Thelma Taormina keeps a pistol at her Houston-area home to protect against intruders. But one of the last times she used it, she said, was to run off a persistent utility company worker who was trying to replace her old electricity meter with a new digital unit.
“This is Texas.” she declared at a recent public hearing on the new meters. “We have rights to choose what appliances we want in our home.”
A nationwide effort to upgrade local power systems with modern equipment has run into growing resistance in Texas, where suspicion of government and fear of electronic snooping have made a humble household device the center of a politically charged showdown over personal liberty.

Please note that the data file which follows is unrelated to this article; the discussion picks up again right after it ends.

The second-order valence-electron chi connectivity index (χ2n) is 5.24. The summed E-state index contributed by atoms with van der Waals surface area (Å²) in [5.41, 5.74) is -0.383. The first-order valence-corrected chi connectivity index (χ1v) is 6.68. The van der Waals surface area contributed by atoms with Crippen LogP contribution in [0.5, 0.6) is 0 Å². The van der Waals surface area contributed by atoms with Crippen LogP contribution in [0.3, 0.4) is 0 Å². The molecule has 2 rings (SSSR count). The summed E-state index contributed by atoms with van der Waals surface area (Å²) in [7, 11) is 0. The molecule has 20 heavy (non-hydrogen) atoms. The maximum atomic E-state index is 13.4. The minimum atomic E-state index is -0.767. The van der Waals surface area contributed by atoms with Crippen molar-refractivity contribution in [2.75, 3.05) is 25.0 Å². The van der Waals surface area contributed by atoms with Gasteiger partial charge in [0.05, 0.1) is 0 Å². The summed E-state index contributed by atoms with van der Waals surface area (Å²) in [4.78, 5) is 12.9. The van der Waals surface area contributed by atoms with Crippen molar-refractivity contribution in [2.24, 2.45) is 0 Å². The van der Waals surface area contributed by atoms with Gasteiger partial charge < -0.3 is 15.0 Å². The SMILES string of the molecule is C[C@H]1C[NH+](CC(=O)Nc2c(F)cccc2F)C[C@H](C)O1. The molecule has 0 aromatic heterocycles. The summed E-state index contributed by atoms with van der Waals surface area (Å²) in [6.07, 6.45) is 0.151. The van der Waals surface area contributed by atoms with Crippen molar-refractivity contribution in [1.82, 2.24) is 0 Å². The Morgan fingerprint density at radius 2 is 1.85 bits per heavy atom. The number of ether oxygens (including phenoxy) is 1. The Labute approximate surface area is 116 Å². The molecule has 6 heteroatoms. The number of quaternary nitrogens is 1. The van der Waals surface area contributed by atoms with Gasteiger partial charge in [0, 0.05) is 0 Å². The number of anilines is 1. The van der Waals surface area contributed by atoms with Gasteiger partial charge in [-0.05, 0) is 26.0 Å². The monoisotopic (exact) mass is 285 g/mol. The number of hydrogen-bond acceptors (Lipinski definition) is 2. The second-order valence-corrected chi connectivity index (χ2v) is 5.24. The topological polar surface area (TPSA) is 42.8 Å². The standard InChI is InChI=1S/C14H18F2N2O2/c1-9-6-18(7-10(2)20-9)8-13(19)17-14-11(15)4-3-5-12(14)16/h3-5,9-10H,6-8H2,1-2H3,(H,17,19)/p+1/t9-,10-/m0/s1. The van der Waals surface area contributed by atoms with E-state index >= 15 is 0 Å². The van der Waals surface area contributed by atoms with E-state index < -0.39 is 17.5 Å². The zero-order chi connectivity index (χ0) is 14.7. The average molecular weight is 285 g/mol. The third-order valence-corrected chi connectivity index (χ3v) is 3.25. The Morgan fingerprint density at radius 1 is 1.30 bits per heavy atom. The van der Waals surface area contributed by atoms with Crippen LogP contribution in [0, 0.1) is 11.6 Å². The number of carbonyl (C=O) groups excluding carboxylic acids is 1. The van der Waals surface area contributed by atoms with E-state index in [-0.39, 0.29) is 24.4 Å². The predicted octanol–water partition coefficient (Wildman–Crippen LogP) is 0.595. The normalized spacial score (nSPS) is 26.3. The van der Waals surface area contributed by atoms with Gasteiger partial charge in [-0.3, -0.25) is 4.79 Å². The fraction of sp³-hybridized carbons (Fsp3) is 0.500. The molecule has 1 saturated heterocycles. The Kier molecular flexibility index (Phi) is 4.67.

Some angry residents are building steel cages around their electric meters, threatening installers who show up with new ones and brandishing Texas flags at boisterous hearings about the utility conversion. At a recent hearing in the state Capitol in Austin, protesters insisted everyone present recite the Pledge of Allegiance before the meeting could begin.
“It’s Gestapo. You can’t do this,” said Shar Wall of Houston, who attended the Public Utility Commission meeting wearing a large red “Texas Conservative” pin. “I’m a redneck Texas girl, and I won’t put up with it.”